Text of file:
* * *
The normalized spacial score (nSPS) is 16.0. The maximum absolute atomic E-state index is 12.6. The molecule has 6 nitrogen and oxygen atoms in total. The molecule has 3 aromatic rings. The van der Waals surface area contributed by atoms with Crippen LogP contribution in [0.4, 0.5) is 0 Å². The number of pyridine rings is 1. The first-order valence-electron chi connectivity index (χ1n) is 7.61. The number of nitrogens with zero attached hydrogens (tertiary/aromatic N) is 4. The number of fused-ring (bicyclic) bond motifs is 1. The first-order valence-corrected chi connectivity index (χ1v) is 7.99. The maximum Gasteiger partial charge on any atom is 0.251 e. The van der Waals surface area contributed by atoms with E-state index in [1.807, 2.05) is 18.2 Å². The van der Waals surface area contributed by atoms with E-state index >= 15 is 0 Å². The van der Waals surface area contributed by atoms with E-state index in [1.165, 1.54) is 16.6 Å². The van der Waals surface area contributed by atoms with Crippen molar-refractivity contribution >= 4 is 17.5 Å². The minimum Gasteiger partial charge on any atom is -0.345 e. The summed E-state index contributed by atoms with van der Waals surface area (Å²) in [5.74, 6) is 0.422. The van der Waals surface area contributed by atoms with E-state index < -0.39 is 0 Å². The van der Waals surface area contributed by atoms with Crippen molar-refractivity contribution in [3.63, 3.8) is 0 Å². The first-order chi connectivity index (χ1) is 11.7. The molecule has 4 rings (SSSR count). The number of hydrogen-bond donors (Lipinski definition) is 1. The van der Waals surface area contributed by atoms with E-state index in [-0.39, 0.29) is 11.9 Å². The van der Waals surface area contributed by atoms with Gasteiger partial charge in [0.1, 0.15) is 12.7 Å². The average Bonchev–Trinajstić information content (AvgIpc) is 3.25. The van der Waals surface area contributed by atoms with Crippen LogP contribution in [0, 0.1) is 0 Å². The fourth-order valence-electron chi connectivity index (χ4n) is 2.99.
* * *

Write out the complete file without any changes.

The normalized spacial score (nSPS) is 16.0. The maximum absolute atomic E-state index is 12.6. The molecule has 6 nitrogen and oxygen atoms in total. The molecule has 3 aromatic rings. The van der Waals surface area contributed by atoms with Crippen LogP contribution in [0.4, 0.5) is 0 Å². The number of pyridine rings is 1. The first-order valence-electron chi connectivity index (χ1n) is 7.61. The number of nitrogens with zero attached hydrogens (tertiary/aromatic N) is 4. The number of fused-ring (bicyclic) bond motifs is 1. The first-order valence-corrected chi connectivity index (χ1v) is 7.99. The maximum Gasteiger partial charge on any atom is 0.251 e. The van der Waals surface area contributed by atoms with E-state index in [1.807, 2.05) is 18.2 Å². The van der Waals surface area contributed by atoms with E-state index >= 15 is 0 Å². The van der Waals surface area contributed by atoms with E-state index in [1.165, 1.54) is 16.6 Å². The van der Waals surface area contributed by atoms with Crippen molar-refractivity contribution >= 4 is 17.5 Å². The minimum Gasteiger partial charge on any atom is -0.345 e. The summed E-state index contributed by atoms with van der Waals surface area (Å²) in [5.74, 6) is 0.422. The van der Waals surface area contributed by atoms with E-state index < -0.39 is 0 Å². The van der Waals surface area contributed by atoms with Crippen molar-refractivity contribution in [3.63, 3.8) is 0 Å². The first-order chi connectivity index (χ1) is 11.7. The molecule has 4 rings (SSSR count). The number of hydrogen-bond donors (Lipinski definition) is 1. The van der Waals surface area contributed by atoms with E-state index in [-0.39, 0.29) is 11.9 Å². The van der Waals surface area contributed by atoms with Gasteiger partial charge in [0.1, 0.15) is 12.7 Å². The average Bonchev–Trinajstić information content (AvgIpc) is 3.25. The van der Waals surface area contributed by atoms with Crippen LogP contribution in [0, 0.1) is 0 Å². The fourth-order valence-electron chi connectivity index (χ4n) is 2.99.